Image from TERRA
Thu, 30 Dec 2021 13:00 EST

In 2021, Hurricane Ida left over 1 million people without power, tornadoes tore across the American Midwest, volcanoes forced people to evacuate their homes, wildfires covered the American West and unusual flooding wreaked havoc on Central Europe.

Image from TERRA
Thu, 21 Oct 2021 10:00 EDT

Instruments, like this flux tower, are used by scientists to verify the accuracy of the data available in OpenET, a powerful new web-based platform that puts Earth science data about water use by crops and other vegetation into the hands of farmers and water managers.

Image from TERRA
Thu, 07 Oct 2021 13:00 EDT

The U.S. Forest Service now has a powerful way to view near-real time fire detection from NASA satellite data that they can include in their hourly air quality forecasts.

Kettle Lakes of the Turtle Mountains

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Image courtesy NASA/GSFC/METI/ERSDAC/JAROS, and U.S./Japan ASTER Science Team. Caption by Adam Voiland.

In most American states, the Turtle Mountains—which rise 600 to 800 feet (180 to 240 meters) above the surrounding plain—would be called hills. But in North Dakota, one of the flattest states, people have a habit of calling even relatively modest rises mountains. (In the past, the U.S. Board of Geographic Names argued that mountains should have at least 1,000 feet (300 meters) of local relief to earn the designation, but the group abandoned the argument for linguistic consistency in the 1970s.)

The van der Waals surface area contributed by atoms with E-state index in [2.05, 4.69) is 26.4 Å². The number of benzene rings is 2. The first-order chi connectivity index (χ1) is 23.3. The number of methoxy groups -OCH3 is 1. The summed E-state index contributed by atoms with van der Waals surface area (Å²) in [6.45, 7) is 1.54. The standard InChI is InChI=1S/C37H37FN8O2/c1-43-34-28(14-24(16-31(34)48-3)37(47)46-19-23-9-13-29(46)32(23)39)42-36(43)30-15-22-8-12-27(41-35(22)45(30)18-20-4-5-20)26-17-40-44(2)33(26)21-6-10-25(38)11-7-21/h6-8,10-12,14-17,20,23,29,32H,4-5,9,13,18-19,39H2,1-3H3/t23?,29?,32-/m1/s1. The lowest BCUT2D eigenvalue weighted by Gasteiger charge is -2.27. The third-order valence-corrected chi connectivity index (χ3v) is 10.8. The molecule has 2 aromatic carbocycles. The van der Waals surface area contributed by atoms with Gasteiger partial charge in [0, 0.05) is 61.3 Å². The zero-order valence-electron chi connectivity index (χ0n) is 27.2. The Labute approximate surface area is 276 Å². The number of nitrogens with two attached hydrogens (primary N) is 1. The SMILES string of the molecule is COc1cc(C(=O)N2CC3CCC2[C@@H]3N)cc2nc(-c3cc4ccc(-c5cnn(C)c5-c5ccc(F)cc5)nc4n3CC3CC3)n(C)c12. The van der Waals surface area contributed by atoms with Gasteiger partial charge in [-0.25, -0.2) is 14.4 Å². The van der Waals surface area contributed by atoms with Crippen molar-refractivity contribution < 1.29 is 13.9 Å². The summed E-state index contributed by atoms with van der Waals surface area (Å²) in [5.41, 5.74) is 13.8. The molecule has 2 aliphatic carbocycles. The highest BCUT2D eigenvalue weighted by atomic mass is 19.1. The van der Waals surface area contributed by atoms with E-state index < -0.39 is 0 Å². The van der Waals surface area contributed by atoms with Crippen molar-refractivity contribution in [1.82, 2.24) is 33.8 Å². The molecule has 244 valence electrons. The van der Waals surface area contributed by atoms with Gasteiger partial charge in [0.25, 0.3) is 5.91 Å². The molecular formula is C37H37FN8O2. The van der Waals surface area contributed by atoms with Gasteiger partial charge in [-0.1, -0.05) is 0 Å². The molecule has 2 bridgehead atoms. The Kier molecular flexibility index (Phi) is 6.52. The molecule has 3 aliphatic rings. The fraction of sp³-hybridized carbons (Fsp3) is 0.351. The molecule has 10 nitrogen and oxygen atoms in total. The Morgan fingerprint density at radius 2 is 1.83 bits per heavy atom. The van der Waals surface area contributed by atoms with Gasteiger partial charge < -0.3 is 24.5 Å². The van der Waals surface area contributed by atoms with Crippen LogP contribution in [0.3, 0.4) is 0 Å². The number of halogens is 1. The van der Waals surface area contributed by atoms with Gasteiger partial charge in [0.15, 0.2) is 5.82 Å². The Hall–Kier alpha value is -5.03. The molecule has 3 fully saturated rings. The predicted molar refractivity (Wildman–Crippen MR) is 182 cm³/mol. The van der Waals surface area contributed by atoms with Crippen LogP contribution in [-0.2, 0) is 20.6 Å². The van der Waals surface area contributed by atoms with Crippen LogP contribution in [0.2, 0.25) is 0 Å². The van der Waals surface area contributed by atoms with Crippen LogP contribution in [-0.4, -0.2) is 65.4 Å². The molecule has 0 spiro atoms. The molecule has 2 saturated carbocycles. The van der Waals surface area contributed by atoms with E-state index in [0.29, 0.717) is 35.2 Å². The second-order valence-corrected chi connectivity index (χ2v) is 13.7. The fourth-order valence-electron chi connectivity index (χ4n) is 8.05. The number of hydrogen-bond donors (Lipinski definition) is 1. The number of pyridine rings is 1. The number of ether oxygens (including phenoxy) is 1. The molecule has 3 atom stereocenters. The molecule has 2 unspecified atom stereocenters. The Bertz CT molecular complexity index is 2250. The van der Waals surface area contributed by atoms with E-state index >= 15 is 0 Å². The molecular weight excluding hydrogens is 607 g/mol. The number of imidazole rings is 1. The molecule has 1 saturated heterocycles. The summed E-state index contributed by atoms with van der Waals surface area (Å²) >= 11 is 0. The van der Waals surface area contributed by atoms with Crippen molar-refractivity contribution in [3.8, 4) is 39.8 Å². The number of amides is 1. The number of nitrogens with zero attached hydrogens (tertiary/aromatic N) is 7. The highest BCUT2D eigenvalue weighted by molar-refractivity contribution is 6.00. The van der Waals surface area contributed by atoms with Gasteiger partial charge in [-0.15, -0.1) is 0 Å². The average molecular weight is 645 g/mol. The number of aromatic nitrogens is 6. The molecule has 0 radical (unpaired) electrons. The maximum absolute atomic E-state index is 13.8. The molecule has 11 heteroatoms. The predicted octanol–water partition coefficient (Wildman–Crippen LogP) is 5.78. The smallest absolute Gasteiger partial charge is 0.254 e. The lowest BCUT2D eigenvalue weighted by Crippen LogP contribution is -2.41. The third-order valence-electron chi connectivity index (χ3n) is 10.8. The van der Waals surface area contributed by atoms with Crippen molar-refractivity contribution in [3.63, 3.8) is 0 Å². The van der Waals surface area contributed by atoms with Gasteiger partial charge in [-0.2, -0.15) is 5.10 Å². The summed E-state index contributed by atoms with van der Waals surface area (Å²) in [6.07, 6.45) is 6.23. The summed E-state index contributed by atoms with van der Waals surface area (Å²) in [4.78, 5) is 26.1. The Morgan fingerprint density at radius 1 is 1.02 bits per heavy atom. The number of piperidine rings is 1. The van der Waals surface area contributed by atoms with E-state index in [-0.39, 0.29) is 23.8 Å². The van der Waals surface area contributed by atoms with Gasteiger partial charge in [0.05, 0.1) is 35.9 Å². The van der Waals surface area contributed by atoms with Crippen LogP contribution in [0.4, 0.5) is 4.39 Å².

Whether hills or mountains, the hummocky highlands that straddle the border between North Dakota and southern Manitoba have enough elevation that they receive significantly more precipitation than the surrounding plains. As shown by this image from the Advanced Spaceborne Thermal Emission and Reflection Radiometer (ASTER) on NASA’s Terra satellite, enough moisture collects on the hills to support forests. The surrounding lowlands are a patchwork of grasslands and farms. In the lower image, a detailed view of a largely undeveloped part of Turtle Mountain Provincial Park, hundreds of ponds and lakes pockmark the landscape. A few roads and oil wells also appear. Read more

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